US mobile users can unlock their phones and more easily switch carriers from today

Phone

Tired of your mobile operator’s service or plans? The Cellular Telephone Industries Association’s (CTIA) new standards on unlocking phones go into effect among all mobile service providers in the US today, allowing users to switch carriers, provided they clear any binding terms on their contracts.

President Obama signed a law that deemed it legal for mobile users to unlock their phones last August. From today, carriers who have voluntarily committed to follow the CTIA’s standards will unlock their customers’ devices on request.

AT&T, Sprint, T-Mobile, U.S. Cellular and Verizon will comply with the CTIA’s code, and allow customers to unlock their phones at no extra charge. Bluegrass and Cellcom are also signed up to the code, but do not lock their devices.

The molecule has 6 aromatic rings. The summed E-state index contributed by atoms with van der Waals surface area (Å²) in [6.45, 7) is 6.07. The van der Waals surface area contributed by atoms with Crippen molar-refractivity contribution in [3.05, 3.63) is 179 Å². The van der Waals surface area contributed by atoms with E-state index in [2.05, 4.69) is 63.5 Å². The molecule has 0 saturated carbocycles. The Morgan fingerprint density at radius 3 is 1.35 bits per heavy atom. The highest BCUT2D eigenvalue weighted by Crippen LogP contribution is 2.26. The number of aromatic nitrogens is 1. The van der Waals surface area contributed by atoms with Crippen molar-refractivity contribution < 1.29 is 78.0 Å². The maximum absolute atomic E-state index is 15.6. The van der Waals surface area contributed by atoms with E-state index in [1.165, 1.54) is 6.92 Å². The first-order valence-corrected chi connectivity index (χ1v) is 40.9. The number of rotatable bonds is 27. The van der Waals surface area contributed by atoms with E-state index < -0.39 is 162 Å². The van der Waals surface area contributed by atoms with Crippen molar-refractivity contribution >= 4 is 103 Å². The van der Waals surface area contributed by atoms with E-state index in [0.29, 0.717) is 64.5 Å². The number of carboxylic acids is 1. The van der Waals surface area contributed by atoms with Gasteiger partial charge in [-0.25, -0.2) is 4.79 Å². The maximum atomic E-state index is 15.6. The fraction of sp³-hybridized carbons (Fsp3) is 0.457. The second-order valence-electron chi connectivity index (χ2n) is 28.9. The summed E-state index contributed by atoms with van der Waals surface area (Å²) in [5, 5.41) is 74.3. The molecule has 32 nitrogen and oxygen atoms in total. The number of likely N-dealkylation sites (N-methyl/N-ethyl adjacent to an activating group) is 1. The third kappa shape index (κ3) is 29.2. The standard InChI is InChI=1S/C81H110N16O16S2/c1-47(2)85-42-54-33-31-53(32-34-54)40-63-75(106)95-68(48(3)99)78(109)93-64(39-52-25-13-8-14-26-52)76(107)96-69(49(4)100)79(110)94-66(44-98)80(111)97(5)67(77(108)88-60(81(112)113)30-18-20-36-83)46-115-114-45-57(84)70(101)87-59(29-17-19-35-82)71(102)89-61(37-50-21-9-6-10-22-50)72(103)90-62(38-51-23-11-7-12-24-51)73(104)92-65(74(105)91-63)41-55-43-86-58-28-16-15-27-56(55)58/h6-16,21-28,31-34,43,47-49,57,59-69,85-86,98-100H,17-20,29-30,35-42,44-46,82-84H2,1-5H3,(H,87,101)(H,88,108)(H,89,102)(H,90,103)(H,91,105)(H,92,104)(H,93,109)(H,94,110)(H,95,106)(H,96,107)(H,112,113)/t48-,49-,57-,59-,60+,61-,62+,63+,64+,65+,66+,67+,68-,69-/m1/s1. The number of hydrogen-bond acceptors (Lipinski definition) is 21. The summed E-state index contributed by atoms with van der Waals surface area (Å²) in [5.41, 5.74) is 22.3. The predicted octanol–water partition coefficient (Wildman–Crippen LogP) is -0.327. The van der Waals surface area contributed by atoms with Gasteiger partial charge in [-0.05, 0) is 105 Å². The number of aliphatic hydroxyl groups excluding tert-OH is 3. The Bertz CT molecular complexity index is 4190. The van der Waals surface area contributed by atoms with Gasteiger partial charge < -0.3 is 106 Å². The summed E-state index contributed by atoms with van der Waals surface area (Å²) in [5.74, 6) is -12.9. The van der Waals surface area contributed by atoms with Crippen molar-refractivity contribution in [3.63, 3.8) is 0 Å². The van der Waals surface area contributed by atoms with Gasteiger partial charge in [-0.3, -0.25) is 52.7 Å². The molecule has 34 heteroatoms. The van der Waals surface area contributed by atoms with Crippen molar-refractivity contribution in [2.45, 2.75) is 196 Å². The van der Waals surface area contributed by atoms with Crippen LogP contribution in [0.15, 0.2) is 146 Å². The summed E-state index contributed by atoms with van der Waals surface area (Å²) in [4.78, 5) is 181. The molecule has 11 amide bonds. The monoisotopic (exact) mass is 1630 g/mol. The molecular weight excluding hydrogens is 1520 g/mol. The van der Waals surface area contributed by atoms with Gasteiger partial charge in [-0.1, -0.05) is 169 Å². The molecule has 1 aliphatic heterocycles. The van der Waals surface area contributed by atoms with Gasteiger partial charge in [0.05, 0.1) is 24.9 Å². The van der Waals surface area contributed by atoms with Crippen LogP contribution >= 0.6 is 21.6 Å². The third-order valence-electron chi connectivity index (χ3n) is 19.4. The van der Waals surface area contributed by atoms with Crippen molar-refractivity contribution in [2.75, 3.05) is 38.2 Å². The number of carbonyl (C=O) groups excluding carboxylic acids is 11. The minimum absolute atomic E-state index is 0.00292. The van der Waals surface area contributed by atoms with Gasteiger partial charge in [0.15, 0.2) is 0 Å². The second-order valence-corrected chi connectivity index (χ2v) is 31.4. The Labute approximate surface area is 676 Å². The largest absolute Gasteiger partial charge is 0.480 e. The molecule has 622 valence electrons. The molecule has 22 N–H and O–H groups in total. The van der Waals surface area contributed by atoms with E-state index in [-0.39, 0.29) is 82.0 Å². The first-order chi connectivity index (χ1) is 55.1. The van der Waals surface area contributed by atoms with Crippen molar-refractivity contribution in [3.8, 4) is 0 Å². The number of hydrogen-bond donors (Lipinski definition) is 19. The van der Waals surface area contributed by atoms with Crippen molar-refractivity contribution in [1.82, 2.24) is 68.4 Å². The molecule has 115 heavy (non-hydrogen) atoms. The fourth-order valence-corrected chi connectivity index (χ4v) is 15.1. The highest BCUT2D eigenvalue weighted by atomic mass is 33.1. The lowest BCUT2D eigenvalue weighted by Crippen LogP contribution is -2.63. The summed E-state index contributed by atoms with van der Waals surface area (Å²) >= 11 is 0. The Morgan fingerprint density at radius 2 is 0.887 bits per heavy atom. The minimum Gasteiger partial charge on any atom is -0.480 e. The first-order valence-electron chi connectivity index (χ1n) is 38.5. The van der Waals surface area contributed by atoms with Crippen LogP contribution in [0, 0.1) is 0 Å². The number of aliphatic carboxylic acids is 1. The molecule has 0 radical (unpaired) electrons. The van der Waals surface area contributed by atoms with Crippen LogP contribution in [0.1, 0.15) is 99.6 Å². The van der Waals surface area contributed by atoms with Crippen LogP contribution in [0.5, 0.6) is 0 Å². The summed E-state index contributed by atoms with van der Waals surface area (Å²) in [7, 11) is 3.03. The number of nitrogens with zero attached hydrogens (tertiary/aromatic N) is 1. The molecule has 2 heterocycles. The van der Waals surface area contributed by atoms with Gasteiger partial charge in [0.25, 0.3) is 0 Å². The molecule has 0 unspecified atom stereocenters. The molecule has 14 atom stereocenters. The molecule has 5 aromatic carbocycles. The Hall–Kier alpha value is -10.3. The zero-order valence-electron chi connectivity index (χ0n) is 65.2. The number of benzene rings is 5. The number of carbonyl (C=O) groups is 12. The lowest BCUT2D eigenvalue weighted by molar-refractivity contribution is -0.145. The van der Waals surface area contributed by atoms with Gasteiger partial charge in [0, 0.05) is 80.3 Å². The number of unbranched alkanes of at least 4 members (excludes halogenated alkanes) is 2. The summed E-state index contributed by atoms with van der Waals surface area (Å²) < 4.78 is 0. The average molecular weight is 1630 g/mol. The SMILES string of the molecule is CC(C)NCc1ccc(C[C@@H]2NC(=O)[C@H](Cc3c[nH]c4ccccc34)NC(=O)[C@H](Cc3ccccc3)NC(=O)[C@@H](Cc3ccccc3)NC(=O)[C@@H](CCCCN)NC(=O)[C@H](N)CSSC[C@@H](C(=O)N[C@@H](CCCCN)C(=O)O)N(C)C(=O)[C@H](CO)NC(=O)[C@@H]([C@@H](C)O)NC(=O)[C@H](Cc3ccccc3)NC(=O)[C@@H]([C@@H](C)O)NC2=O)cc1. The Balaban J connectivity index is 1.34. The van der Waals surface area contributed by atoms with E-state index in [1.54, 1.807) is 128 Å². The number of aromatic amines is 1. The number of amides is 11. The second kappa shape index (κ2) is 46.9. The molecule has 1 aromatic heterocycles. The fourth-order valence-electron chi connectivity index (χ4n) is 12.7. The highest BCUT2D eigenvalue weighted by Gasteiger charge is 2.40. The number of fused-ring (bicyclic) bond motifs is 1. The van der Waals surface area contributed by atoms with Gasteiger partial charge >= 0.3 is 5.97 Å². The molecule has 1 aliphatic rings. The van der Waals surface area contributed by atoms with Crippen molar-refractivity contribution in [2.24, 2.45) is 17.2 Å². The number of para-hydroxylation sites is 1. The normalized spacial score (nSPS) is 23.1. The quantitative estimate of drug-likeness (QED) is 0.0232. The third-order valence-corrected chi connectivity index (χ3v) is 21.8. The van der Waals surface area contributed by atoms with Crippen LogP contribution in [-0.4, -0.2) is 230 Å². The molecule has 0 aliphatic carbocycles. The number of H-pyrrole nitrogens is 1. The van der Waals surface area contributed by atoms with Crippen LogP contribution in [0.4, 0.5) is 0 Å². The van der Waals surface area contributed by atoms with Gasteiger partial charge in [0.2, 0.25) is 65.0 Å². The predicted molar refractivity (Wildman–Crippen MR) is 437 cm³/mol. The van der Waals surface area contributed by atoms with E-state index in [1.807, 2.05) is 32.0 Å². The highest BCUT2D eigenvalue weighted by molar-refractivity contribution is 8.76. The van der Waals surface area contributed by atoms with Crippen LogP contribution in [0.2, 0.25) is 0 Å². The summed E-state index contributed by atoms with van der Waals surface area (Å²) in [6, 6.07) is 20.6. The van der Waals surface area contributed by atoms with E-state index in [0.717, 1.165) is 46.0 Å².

As the Federal Communications Commission (FCC) notes in its FAQ on unlocking, a postpaid device is eligible to be unlocked by a participating provider after the user has fulfilled the applicable service contract, completed the device installment plan or paid an early termination fee.

With prepaid devices, users will have to wait a year before they can have their devices unlocked.

The FCC says that these carriers must notify postpaid customers when their devices are eligible for unlocking, while prepaid customers must only be informed at the time of purchase.

If you’re ready to make the switch, you can look up your carrier’s unlocking policy below to get started:

➤ Consumer Code for Wireless Service [CTIA]

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